Sir Clive Sinclair, inventor of the UK’s first mass-market home computer, has died at the age of 81. Pioneer of tiny portable devices, truly affordable computers and novel, electric forms of transportation, he leaves behind what some see as a checkered history of hit-and-miss inventions.
But Sir Clive’s contribution to British technology, and by extension the British economy, is beyond dispute. An icon of home computing, he created devices that were enjoyed by millions, the majority of whom would have been unable, in the 1980s when his computers were launched, to purchase the expensive models on the market.
Even Sinclair’s so-called failures reveal an inventor who sought to solve everyday problems rather than amass a personal fortune. And many were prescient. Anticipating electrified personal transportation, Sinclair developed an electric car, then an electric bike – long before the vogue they both enjoy today.
These later inventions may have been a business failure, but they were a triumph of the will and the imagination. Sinclair long ago secured his legacy as the “father of the home computer”, but time is only now vindicating his other creations. Now, at least, we have the chance to catch up.
Sinclair’s earliest contribution to consumer electronics was the Sinclair Executive, the world’s first pocket calculator, which went on sale in 1972. No match for today’s calculators, the Executive nevertheless established Sinclair as a technological pioneer.
He subsequently shifted his attention to develop a string of genuinely affordable home computers, beginning with the launch of the Spectrum ZX80 in 1980. At a time when computers were still regarded as an exclusive technology affordable only to businesses and the wealthy, Sinclair’s targeted the mass market, with a price tag less than £100 – £440 in today’s money.
This period of innovation gave rise to the ZX Spectrum, the iconic home computer on which many people of a certain age shot their first pixelated aliens. That device, with its trademark rainbow sash, is still fondly remembered by millions of early computer users, whose parents may have hoped they’d pursue more explicitly educational experiences on the novel device.
For Sinclair, the Spectrum’s resounding place in history as primarily a games machine must have rankled, given his well-known ambition to get computers to the masses as a means to expose them to technology he knew would come to define the future.
Still, placed in the general public’s hands, the ZX Spectrum did inspire a generation of software designers, including some of the leading lights in today’s UK games and tech industries. The beauty of these computers was in their ability to support all kinds of creativity – including those who wanted to build games.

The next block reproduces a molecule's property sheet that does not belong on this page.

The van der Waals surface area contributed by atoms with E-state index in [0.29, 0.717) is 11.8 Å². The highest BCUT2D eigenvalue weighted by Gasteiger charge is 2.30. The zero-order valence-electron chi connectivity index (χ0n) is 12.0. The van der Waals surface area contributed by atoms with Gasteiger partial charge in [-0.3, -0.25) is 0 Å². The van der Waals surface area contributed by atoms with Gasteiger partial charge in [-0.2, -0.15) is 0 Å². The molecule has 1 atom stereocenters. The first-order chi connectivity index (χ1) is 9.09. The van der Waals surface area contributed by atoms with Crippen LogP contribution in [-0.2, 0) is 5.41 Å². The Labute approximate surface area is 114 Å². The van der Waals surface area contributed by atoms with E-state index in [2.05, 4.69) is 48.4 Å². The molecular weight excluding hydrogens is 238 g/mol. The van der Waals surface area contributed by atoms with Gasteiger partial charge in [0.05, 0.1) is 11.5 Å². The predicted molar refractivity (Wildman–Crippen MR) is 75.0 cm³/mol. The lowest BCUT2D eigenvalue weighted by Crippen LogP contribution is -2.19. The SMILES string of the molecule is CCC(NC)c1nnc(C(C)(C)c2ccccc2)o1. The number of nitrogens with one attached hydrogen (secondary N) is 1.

Later in his career, Sinclair was regarded by many to have gone off the boil. He launched an unsuccessful bid to make the ZX81 the official BBC computer (not the Spectrum, as many believe). It ended up becoming much more successful than the BBC’s choice, the BBC Micro.
The BBC contract was awarded to Acorn, founded by former Sinclair Research employee Chris Curry. The rivalry between Sinclair and Curry was wonderfully – if apocryphally – retold in BBC 4’s Micro Men. The show was described as “mostly true” by those present at the time, though Sinclair himself stated that “it was a travesty of the truth. It just had no bearing on the truth. It was terrible.”
The “mockumentary” style made tongue-in-cheek references to Sinclair’s C5 electric car, launched in 1985 with the promise of delivering a “new power in personal transport”. The C5 recorded abysmal sales, with road users understandably nervy navigating mixed traffic from a seat inches above the road. The show also references Quantum Leap, Sinclair’s abortive attempt to get into business computing, including a parody of Sir Clive’s exaggerated jumping in the QL computer’s TV advert.
Micro Men reflects how some in the media turned on Sinclair after his early computing triumphs, focusing on his subsequent inventions, which they quickly deemed to be failures. But that perspective fails to recognise the hidden influence Sinclair’s work continued to have in the latter part of his career.
The company that won the BBC contact, Acorn Computers Ltd, was itself an offshoot of Sinclair’s vision and innovation. It went on, under the new name Advanced RISC Machines, or ARM, to create the central processing units (CPUs) that drive most of the devices we use today.
Sinclair also possessed startling prescience. Electric vehicles are set to take over our roads in the next decade or two, but Sinclair’s C5, manufactured in Merthyr Tydfil in the mid-1980s, could have started the push towards electric cars decades ago. It wasn’t to be.
Sinclair was soon at it again, this time with the Zike, first released in 1992. An electric bike with a top speed of 12mph, the Zike also failed to excite consumers. Yet this invention also appears to have anticipated future trends in personal transportation, given the proliferation of electric bicycles and scooters on our streets today.
Sinclair’s drive was not necessarily to be the best, but to be the most affordable. That’s a business model that many technology companies still emulate. All his inventions bear the hallmarks of products designed to solve everyday problems. Many sought to place cutting-edge technology into ordinary people’s hands.
Sir Clive’s true legacy is the lasting impact of those central motivations. Millions of people fondly remember Sinclair’s early computers with more then retro nostalgia. They were many people’s first chance to experience computer power, delivered by an inventor who valued access over exclusivity.
Despite criticism and even derision in the media, Sinclair was never disheartened, following instead his own often-quoted, endearingly simple advice: “Don’t give up. Stick at it.”